Nuffield Research Placement 2016
The UCL Department of Computer Science hosted Floriane Fidegnon-Edoh, a Nuffield research student, this summer. The aim of the internship was to develop a tutorial-based guide to using robots.
Floriane was nominated to speak at the Nuffield Celebration Event in November 2016.
The presentation can be found here.
Student's Bio: Floriane Fidegnon-Edoh is a Sixth former at The Ursuline Academy Ilford. She is a memebr of the British Science Association's CREST Youth Panel and a contributor to the BSA's 'Science:not just for Scientists' inaugural essay collection. Floriane's interest began in 2013 at the National Science + Engineering Competition where her team won the Shell prize for Sustainability. Her subsequent projects have included attending a tech incubator, mentoring students for STEM competitions and working for a tech company based on STEM education. Floriane hopes to study engineering at university.
LinkedIn: Floriane Fidegnon
Robot Race 2015
Our 4nd Annual Robot Race concluded with an exciting few final days racing and our winners being awarded trophies by our sponsors Morgan Stanley. The races are the culmination of our CS Undergraduate Module Robotics Programming, in which students learn to program a robot and move it successfully around a course.
The students had not seen the track layout until the morning of the race, at which point they had to battle the clocks to program their robots to understand the twists and turns of the course.
Congratulations to the winners:
1st place team - Jamie Law & Daniel Gavrilov.
2nd place team - Kwok Cheng & Alex Xu
3rd place team - Bagus Maulana & Vika Christy.
First year CS students works demonstrated at Microsoft Devices and Networking Summit 2015
In collaboration with Microsoft UK, Microsoft Research and Microsoft USA, the UCL Engduino has successfully been integrated with the TouchDevelop programming environment which was demonstrated at the Microsoft Research Devices and Networking Summit 2015 in Paris.
This hands-on model of teaching kids to program with devices and sensors opens doors to a huge arena of CS education. A cohort of first year Computer Science students have developed the UCL Coding Curriculum, which will be updated yearly with exercises for school children to learn to code with.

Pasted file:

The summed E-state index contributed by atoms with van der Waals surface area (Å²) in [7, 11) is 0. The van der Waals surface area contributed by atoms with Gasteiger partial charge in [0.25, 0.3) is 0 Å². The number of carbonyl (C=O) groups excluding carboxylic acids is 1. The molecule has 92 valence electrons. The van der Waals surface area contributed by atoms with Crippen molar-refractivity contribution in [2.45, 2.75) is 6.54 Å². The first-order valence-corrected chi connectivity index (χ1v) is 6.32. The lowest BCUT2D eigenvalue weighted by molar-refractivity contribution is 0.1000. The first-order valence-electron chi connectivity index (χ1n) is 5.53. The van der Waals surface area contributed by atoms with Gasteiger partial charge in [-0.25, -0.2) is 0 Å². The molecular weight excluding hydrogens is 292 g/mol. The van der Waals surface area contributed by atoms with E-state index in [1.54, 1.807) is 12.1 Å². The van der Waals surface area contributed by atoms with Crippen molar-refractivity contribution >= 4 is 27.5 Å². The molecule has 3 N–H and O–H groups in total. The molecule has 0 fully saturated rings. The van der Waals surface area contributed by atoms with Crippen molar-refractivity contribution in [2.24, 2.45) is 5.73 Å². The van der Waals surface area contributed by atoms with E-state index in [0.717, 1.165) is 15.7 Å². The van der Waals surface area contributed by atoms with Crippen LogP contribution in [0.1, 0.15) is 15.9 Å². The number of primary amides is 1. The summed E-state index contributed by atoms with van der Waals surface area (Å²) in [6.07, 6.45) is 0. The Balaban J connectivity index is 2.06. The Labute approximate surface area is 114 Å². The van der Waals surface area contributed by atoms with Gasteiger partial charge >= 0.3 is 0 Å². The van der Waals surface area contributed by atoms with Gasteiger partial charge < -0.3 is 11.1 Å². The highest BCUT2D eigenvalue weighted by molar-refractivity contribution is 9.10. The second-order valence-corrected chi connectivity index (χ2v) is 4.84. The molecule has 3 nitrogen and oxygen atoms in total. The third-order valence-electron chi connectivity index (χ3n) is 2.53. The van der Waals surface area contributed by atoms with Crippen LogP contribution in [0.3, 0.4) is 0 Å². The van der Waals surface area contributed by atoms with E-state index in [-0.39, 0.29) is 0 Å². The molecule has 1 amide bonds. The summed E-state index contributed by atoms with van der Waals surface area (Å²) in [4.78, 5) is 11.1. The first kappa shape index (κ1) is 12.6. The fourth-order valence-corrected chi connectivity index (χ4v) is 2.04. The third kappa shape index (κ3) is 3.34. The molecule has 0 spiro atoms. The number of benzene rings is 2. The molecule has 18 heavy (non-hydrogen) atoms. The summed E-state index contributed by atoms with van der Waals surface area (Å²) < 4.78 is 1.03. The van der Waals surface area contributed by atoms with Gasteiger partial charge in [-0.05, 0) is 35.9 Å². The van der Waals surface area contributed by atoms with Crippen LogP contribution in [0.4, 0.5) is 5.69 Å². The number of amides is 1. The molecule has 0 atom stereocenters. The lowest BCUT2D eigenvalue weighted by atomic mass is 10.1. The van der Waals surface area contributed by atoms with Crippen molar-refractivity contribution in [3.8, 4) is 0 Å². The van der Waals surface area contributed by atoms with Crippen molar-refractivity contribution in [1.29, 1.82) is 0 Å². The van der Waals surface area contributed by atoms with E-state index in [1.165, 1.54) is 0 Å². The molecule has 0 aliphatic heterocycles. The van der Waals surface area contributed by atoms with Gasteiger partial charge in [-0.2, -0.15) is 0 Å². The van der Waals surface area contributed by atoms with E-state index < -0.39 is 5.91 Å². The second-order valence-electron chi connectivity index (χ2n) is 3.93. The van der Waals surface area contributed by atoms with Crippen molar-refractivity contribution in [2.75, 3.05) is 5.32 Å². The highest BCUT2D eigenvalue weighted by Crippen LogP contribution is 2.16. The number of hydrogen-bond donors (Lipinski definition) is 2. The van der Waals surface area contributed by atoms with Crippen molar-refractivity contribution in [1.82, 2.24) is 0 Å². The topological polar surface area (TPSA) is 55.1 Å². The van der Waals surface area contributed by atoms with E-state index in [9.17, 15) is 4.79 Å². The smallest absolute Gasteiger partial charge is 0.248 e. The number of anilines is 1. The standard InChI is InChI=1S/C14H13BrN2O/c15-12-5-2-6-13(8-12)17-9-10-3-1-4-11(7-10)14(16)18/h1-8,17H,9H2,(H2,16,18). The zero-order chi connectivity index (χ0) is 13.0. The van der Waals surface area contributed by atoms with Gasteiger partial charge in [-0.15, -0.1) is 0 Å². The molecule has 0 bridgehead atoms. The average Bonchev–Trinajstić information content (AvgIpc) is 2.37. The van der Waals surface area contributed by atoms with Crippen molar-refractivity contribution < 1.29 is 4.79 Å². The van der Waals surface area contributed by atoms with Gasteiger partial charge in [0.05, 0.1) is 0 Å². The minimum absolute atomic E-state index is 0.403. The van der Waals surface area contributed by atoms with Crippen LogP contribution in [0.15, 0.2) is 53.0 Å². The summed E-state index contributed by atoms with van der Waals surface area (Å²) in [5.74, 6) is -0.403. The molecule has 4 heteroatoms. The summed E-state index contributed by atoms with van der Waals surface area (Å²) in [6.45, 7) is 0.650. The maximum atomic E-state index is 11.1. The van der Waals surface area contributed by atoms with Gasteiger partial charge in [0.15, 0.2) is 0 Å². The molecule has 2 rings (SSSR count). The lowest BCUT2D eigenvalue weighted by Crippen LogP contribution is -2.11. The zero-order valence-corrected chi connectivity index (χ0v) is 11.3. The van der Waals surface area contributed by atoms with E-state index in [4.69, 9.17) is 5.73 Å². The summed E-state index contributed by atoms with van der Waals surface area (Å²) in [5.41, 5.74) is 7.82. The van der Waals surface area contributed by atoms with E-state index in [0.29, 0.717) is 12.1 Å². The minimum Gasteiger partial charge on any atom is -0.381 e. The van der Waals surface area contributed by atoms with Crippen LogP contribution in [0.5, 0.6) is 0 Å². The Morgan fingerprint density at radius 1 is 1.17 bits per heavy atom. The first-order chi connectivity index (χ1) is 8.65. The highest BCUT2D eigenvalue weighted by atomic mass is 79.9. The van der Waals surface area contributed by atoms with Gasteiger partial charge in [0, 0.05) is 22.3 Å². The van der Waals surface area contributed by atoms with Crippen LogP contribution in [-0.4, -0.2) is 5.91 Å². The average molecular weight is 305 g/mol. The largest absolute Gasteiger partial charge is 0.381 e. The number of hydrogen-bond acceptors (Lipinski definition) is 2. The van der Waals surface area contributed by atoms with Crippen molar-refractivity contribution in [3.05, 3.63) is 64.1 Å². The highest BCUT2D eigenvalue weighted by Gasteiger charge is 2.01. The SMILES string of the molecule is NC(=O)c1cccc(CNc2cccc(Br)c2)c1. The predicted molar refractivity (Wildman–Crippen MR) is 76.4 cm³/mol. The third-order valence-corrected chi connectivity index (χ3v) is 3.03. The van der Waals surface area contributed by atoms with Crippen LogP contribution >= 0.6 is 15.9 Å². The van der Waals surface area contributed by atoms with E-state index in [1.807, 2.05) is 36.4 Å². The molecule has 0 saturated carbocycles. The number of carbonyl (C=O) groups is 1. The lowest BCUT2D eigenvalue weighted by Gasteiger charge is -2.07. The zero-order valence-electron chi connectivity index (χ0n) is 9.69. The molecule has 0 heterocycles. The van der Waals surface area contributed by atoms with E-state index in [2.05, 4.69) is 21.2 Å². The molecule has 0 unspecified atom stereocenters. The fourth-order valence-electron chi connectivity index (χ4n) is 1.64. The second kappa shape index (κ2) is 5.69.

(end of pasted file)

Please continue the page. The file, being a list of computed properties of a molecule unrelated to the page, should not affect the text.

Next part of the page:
At the Summit in Paris, five of the first year student projects this year were demonstrated to an audience of academics and companies. These included a slouching sensor app, an app for drones to collect readings in the air, an RFID card reader and a door security system. The Coding Curriculum materials were also explained, showing how our first years can help to teach school children.
Each attendee was also given a UCL Engduino to take away, sponsored by Microsoft Research. The UCL team that took part in presenting consisted of Dr Dean Mohamedally, Dr Venus Shum, Dr Yun Fu, Rae Harbird and Jan Medvesek. Several Professors attending the summit got the opportunity to trial the device and explore its features, including Prof Judith Bishop, Head of Computer Science and Prof Bill Buxton (www.billbuxton.com ), Principal Researcher, both at Microsoft Research.
Dr Mohamedally reports "We are exceptionally proud of the first years CSwork, which has led to the publication of several exercise examples for use in schools. They used ideas of Constructionism and problem-based learning to really engage with interesting and entertaining examples. We also thank the schools that came on board to trial with Rae and the teaching team. We look forward to the next iteration of our UCL Coding Curriculum and reaching out to a larger number of schools."
Please visit engduino.org for more information. We thank Microsoft for their continued support of our students projects.